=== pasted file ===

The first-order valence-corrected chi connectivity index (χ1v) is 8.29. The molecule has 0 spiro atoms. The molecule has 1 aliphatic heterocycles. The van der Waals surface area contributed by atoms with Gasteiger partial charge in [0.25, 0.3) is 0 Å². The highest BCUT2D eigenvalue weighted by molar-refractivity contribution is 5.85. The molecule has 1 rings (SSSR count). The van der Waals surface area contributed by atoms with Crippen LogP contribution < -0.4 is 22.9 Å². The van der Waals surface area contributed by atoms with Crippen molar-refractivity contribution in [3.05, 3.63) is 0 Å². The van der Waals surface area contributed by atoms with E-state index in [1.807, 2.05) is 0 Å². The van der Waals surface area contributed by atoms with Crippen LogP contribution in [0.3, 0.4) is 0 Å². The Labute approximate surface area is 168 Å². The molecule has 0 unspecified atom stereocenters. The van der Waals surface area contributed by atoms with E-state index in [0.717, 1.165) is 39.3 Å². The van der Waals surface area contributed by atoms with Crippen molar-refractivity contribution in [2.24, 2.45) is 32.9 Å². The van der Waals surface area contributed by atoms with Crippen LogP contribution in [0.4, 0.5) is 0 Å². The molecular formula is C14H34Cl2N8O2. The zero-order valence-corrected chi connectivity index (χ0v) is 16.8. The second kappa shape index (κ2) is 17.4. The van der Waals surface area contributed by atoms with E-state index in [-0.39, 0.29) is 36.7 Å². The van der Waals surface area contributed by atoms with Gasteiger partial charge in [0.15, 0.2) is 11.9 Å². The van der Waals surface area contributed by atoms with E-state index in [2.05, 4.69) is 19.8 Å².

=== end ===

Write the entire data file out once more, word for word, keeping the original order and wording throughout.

The first-order valence-corrected chi connectivity index (χ1v) is 8.29. The molecule has 0 spiro atoms. The molecule has 1 aliphatic heterocycles. The van der Waals surface area contributed by atoms with Gasteiger partial charge in [0.25, 0.3) is 0 Å². The highest BCUT2D eigenvalue weighted by molar-refractivity contribution is 5.85. The molecule has 1 rings (SSSR count). The van der Waals surface area contributed by atoms with Crippen LogP contribution < -0.4 is 22.9 Å². The van der Waals surface area contributed by atoms with Crippen molar-refractivity contribution in [3.05, 3.63) is 0 Å². The van der Waals surface area contributed by atoms with E-state index in [1.807, 2.05) is 0 Å². The van der Waals surface area contributed by atoms with Crippen LogP contribution in [0.3, 0.4) is 0 Å². The Labute approximate surface area is 168 Å². The molecule has 0 unspecified atom stereocenters. The van der Waals surface area contributed by atoms with E-state index in [0.717, 1.165) is 39.3 Å². The van der Waals surface area contributed by atoms with Crippen molar-refractivity contribution in [2.24, 2.45) is 32.9 Å². The van der Waals surface area contributed by atoms with Crippen LogP contribution in [0.4, 0.5) is 0 Å². The molecular formula is C14H34Cl2N8O2. The zero-order valence-corrected chi connectivity index (χ0v) is 16.8. The second kappa shape index (κ2) is 17.4. The van der Waals surface area contributed by atoms with E-state index in [-0.39, 0.29) is 36.7 Å². The van der Waals surface area contributed by atoms with Gasteiger partial charge in [0.15, 0.2) is 11.9 Å². The van der Waals surface area contributed by atoms with E-state index in [2.05, 4.69) is 19.8 Å².